Thursday, July 28, 2011

The big question

What exactly makes someone your sibling? Is sharing a womb required? Shouldn't it be about growing up in the same household? I am often asked (usually by the older generation) if my boys are brothers. I'm sure that what they want to know is if they were born from the same woman. But they never come out and ask that, and the answer to their direct question is yes. They are brothers. They live in the same household, have the same mother and father and torture each other as only brothers can. Yesterday at the grocery store an elderly man started following me around the produce section, waving at my boys who were happily driving the car at the front of our cart. As I was checking out the potatoes he began talking to them, encouraging them to honk their steering wheel horns and asking them how old they were. Then he looked at me and said, "Are they brothers?" "Yes." I replied simply. Because they are. Moments later his wife appeared and asked the very same question. "Oh how nice" was her response. To someone paying attention, my children do not look like each other AT ALL. They have completely different skin tones, facial features and body types. But that is not the point. Why should their biological origin matter to strangers? And if they really want to know, these strangers should just come out and ask. If someone said, "Do they share the same birth parents?" then I would respond with a polite no. But older folks don't talk that way. I know that is what they want to know, but unless the question is made obvious I don't respond with specifics.
This past weekend we were approached by an older couple while at lunch (once again it was the man who came over to the table first & I often wonder in the back of my mind if that is because these men served in Korea - I once had a guy at the library start talking to my son in Korean). The man said that our boys were very cute and observed that they do not look alike. I responded that they were not biologically related. He said, "Oh I know." Which left me a little perplexed. My husband thought perhaps the man meant to point out that our sons do not look like us, but I clearly heard him say, "They do not look alike" not, "They do not look like you". Once again the wife joined in on the cooing and I was left with another thought. Does the general population of parents have strangers regularly approach them, commenting on the cuteness of their children and asking mildly invasive questions? Or is this unique to those with racially diverse families? I always try to be polite and educate those who seek to know more about adoption. Both of my children love attention and will generally put on a show for strangers, but I wonder if it will bother them some day. Knowing Paul, I imagine when people ask him if John is his brother he will respond with a resounding Yes. No, I mean is he your brother? YES! He is the one who steals my toys, divides mom's attention and worships me. He drives me crazy but I love him fiercely. He is my BROTHER.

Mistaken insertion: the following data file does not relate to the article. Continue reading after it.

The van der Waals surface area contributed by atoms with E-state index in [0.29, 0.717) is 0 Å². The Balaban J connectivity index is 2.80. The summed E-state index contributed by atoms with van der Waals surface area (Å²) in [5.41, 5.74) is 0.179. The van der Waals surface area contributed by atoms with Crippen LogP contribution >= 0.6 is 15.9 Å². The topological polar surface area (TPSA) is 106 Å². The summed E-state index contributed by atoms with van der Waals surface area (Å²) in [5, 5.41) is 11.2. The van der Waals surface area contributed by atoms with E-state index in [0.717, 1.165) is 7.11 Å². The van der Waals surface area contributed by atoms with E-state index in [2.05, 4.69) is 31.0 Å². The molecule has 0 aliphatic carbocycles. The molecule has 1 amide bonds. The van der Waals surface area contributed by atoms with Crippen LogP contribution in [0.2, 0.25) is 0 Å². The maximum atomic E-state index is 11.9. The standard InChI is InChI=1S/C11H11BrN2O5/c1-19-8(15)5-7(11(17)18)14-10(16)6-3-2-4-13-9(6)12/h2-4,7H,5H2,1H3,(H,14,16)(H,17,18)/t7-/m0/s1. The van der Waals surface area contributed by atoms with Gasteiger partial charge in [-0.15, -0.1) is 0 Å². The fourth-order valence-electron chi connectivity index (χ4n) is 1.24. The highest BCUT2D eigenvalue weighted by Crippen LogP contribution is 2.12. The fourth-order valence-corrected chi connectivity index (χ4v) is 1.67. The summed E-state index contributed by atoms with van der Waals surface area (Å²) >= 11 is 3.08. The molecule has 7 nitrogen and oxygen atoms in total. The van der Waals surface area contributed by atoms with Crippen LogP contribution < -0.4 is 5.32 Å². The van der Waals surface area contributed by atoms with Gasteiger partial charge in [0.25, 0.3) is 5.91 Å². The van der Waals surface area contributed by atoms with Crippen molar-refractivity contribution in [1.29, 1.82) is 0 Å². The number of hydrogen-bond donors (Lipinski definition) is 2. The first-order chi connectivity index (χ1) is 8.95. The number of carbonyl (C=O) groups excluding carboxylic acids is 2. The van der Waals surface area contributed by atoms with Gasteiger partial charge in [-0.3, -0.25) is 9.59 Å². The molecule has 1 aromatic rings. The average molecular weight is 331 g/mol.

Enough said.

1 comment:

MelMaGray said...

I think inquisitive people are inquisitive about every family, but maybe more likely to speak to yours since the tug is a bit stronger. I often get asked if my boys are twins! can you believe that?! I have similar thoughts to you: if you paid a half second's attention to them, you'd clearly see they are not identical nor are they any where near the same size to be fraternal twins.
I just politely smile and say, "no, they are two years apart."
I would also like people to think before they speak. I'm having a third boy. I'm quite sick of people saying how I need a girl. do I, really? maybe a girl would be something different, something interesting, give the boys some new experience as brothers. but no family NEEDS one of each sex in order to make their family complete. Once in a while I let the annoyance get to me and I reply coldly, "We had a daughter but couldn't keep her, thank you very much."
May God give us both extra patience to continue smiling politely and walk on.
your boys are brothers just as much as my boys are brothers. God worked miracles for us both, and I am forever grateful.
I love you!